Generally, political division is not a significant issue in Scotland. Although there are of course a range of political opinions and stances across the country’s voters, the nation has generally voted centre-left during the entirety of its devolved parliament’s existence. Indeed, it is the centre-left Scottish National Party (SNP) which has controlled the country’s legislature for the past 15 years. However, there is one issue which appears to split the nation right down the middle, and is the source of seemingly endless debate: Scottish independence.

At present, it remains unclear if Scottish independence from the United Kingdom will become a reality. In June 2022, Scotland’s First Minister Nicola Sturgeon proposed a second referendum on independence following the initial 2014 referendum, which had resulted in 55% voting ‘No’ to independence. Despite this major loss for the pro-independence movement, Sturgeon’s party, the SNP, remained in power. Crucially, they stated that a second referendum would remain a possibility should there be significant changes in the circumstances of Scotland’s position in the UK.

And significant change there was: in 2016, although 62% of Scottish voters voted to remain in the European Union, the UK voted to leave. This – alongside the cumulation of high-profile scandals involving the UK Conservative government during the COVID-19 pandemic – coincided with a general increase in support for Scottish independence since the 2014 referendum. The SNP thus stated that, if pro-independence parties (namely the SNP themselves and the Scottish Greens) won a majority in the 2021 Scottish parliament election, they would propose a second referendum. Having won this majority alongside the Greens, Sturgeon announced her plans for ‘IndyRef2’ in 2022.

However, tensions between the Scottish government and UK government prevent the process of holding a second referendum from being smooth-sailing. Following Boris Johnson’s rejection of Sturgeon's bid in July 2022, and the continued refusal demonstrated by current Prime Minister Liz Truss, the issue has now been referred to the UK Supreme Court for examination in October. At the time of writing, the outcome is yet to be confirmed – but, regardless, it will certainly not resolve the issue completely. The Scottish government has made it clear that they will not back down in the face of a loss. On the contrary, if they were to win, this does not guarantee that a referendum will take place - although it will apply significant pressure on the UK government to allow it.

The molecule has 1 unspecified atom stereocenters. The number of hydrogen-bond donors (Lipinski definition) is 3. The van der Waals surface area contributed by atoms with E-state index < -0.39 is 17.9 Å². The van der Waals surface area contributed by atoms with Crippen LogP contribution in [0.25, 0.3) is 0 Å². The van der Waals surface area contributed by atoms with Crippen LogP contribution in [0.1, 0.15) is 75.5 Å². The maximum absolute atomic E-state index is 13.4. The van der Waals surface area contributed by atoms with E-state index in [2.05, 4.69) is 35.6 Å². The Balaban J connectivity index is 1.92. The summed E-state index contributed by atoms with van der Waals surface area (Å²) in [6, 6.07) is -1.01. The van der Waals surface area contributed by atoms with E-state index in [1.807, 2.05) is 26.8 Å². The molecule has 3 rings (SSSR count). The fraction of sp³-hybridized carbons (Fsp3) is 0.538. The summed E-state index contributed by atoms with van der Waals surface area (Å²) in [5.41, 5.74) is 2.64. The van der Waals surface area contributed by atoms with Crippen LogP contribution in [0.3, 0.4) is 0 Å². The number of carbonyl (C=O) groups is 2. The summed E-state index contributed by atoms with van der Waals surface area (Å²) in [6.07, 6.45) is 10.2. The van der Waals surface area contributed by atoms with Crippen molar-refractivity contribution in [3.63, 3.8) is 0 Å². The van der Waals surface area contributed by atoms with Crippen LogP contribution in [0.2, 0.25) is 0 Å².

So, if the referendum is held in October 2023 – how likely is it that Scotland will make a different decision this time around, and vote to be an independent nation? Again, there is simply no clear-cut answer. The nation is undeniably divided. However, although 55% voted to remain in the UK in 2018, support for independence has largely grown since that point: in fact, it had surpassed 50% in polls around the latter half of Boris Johnson’s time as Prime Minister.

Common arguments in favour of Scottish independence centre around the fact that Scotland would benefit from making all of its own decisions. Scotland has been ruled by a Conservative government for majority of the last 50 years, despite voting for centre-left parties including the SNP and Labour. Pro-independence campaigners argue that this highlights the fundamental political and ideological differences between Scotland and the UK, which prevent Scotland from being run in a fully democratic manner. They also highlight Scotland’s strong, diversified economy thanks to its many outputs, including oil, shipbuilding, whisky, green energy, and so on.

Also fundamental to this issue – and perhaps most important – is the issue of identity. Many pro-independence campaigners highlight that Scotland has its own unique identity which is distinctive enough from the rest of the UK to justify Scotland’s existence as its own nation. This is reflected, for example, in the aforementioned political differences between Scotland and the UK. Indeed, it can be argued that Scotland cannot realise its full potential as part of a larger nation with which it struggles to identify.

In contrast, common arguments against Scottish independence tend to centre around economics. Anti-independence campaigners argue that Scotland could not go it alone without the financial support of the UK as a whole, and would potentially have to undergo the complicated process of changing its currency to the Euro. They also argue that Scottish independence could harm the nation’s standing in the world, as they would have to negotiate a complex re-entry to the EU, membership of NATO, and a working relationship with potentially vengeful UK government and markets.

Indeed, although recent polls have shown a small shift in favour of independence, this is by no means fixed. Following the recent death of Queen Elizabeth II, polls have shown support for independence dip again: Deltapoll polled 659 Scottish voters on their views on independence following the Queen’s death, and found that 47% would vote against independence, with 42% supporting it. This matches a consistent pattern of fluctuation seen throughout the independence debate, and implies that neither side has a consistently reliable level of support.

Scottish independence is an extremely multifaceted issue. It transcends mere party politics and frivolous debate, and is incredibly important on an economic, political, and personal level to those living here in Scotland. The debate thus rages on, and the electoral battle remains to be fought once more. The future of the nation of Scotland and the unity of the United Kingdom thus remains in limbo – at least for now.